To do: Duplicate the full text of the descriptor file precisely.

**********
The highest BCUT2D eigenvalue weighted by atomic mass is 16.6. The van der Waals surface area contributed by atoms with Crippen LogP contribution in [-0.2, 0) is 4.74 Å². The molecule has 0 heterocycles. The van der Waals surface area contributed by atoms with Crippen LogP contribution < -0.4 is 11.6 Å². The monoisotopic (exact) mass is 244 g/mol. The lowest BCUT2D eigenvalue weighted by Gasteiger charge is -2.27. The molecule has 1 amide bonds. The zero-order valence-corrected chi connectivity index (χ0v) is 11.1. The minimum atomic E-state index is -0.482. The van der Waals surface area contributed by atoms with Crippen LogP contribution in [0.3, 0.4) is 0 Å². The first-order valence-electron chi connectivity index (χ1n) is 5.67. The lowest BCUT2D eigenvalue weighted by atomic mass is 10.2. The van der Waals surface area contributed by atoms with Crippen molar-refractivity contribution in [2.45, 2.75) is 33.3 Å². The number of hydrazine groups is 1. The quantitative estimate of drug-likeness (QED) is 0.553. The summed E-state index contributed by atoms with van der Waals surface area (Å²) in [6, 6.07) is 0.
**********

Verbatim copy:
The highest BCUT2D eigenvalue weighted by atomic mass is 16.6. The van der Waals surface area contributed by atoms with Crippen LogP contribution in [-0.2, 0) is 4.74 Å². The molecule has 0 heterocycles. The van der Waals surface area contributed by atoms with Crippen LogP contribution < -0.4 is 11.6 Å². The monoisotopic (exact) mass is 244 g/mol. The lowest BCUT2D eigenvalue weighted by Gasteiger charge is -2.27. The molecule has 1 amide bonds. The zero-order valence-corrected chi connectivity index (χ0v) is 11.1. The minimum atomic E-state index is -0.482. The van der Waals surface area contributed by atoms with Crippen LogP contribution in [0.3, 0.4) is 0 Å². The first-order valence-electron chi connectivity index (χ1n) is 5.67. The lowest BCUT2D eigenvalue weighted by atomic mass is 10.2. The van der Waals surface area contributed by atoms with Crippen molar-refractivity contribution in [2.45, 2.75) is 33.3 Å². The number of hydrazine groups is 1. The quantitative estimate of drug-likeness (QED) is 0.553. The summed E-state index contributed by atoms with van der Waals surface area (Å²) in [6, 6.07) is 0.